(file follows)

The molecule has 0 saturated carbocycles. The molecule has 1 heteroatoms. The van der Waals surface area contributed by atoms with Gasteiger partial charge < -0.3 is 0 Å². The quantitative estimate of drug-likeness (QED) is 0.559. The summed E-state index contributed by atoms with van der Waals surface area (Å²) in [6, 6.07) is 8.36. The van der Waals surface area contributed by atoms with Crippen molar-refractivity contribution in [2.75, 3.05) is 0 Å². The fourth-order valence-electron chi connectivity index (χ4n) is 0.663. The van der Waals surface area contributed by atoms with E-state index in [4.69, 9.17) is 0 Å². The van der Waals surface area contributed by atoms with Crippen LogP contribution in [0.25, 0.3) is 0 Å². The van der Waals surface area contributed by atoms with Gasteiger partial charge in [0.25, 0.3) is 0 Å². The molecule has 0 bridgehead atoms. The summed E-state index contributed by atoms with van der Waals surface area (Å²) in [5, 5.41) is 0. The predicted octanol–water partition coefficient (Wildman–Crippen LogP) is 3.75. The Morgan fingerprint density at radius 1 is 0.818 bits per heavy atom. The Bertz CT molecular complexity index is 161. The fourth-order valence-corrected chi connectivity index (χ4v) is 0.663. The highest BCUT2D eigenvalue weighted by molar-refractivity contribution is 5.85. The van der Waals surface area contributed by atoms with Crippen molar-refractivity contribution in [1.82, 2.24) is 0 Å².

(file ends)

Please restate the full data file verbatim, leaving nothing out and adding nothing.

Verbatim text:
The molecule has 0 saturated carbocycles. The molecule has 1 heteroatoms. The van der Waals surface area contributed by atoms with Gasteiger partial charge < -0.3 is 0 Å². The quantitative estimate of drug-likeness (QED) is 0.559. The summed E-state index contributed by atoms with van der Waals surface area (Å²) in [6, 6.07) is 8.36. The van der Waals surface area contributed by atoms with Crippen molar-refractivity contribution in [2.75, 3.05) is 0 Å². The fourth-order valence-electron chi connectivity index (χ4n) is 0.663. The van der Waals surface area contributed by atoms with E-state index in [4.69, 9.17) is 0 Å². The van der Waals surface area contributed by atoms with Crippen LogP contribution in [0.25, 0.3) is 0 Å². The van der Waals surface area contributed by atoms with Gasteiger partial charge in [0.25, 0.3) is 0 Å². The molecule has 0 bridgehead atoms. The summed E-state index contributed by atoms with van der Waals surface area (Å²) in [5, 5.41) is 0. The predicted octanol–water partition coefficient (Wildman–Crippen LogP) is 3.75. The Morgan fingerprint density at radius 1 is 0.818 bits per heavy atom. The Bertz CT molecular complexity index is 161. The fourth-order valence-corrected chi connectivity index (χ4v) is 0.663. The highest BCUT2D eigenvalue weighted by molar-refractivity contribution is 5.85. The van der Waals surface area contributed by atoms with Crippen molar-refractivity contribution in [1.82, 2.24) is 0 Å².